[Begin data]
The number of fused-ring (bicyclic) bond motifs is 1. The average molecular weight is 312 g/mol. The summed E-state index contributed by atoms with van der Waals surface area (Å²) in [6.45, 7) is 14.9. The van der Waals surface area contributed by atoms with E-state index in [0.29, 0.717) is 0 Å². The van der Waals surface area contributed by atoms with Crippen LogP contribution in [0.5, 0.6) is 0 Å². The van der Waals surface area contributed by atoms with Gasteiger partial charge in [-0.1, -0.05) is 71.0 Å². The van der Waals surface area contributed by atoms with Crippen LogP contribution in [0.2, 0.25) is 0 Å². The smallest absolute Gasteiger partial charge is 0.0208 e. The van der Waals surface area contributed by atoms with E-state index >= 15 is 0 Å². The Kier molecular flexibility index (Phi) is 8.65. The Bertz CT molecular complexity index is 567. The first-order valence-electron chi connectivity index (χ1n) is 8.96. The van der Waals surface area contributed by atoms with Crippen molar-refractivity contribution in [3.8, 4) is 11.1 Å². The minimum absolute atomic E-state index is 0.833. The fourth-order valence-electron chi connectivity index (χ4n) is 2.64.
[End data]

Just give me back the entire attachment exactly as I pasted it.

The number of fused-ring (bicyclic) bond motifs is 1. The average molecular weight is 312 g/mol. The summed E-state index contributed by atoms with van der Waals surface area (Å²) in [6.45, 7) is 14.9. The van der Waals surface area contributed by atoms with E-state index in [0.29, 0.717) is 0 Å². The van der Waals surface area contributed by atoms with Crippen LogP contribution in [0.5, 0.6) is 0 Å². The van der Waals surface area contributed by atoms with Gasteiger partial charge in [-0.1, -0.05) is 71.0 Å². The van der Waals surface area contributed by atoms with Crippen LogP contribution in [0.2, 0.25) is 0 Å². The smallest absolute Gasteiger partial charge is 0.0208 e. The van der Waals surface area contributed by atoms with E-state index >= 15 is 0 Å². The Kier molecular flexibility index (Phi) is 8.65. The Bertz CT molecular complexity index is 567. The first-order valence-electron chi connectivity index (χ1n) is 8.96. The van der Waals surface area contributed by atoms with Crippen molar-refractivity contribution in [3.8, 4) is 11.1 Å². The minimum absolute atomic E-state index is 0.833. The fourth-order valence-electron chi connectivity index (χ4n) is 2.64.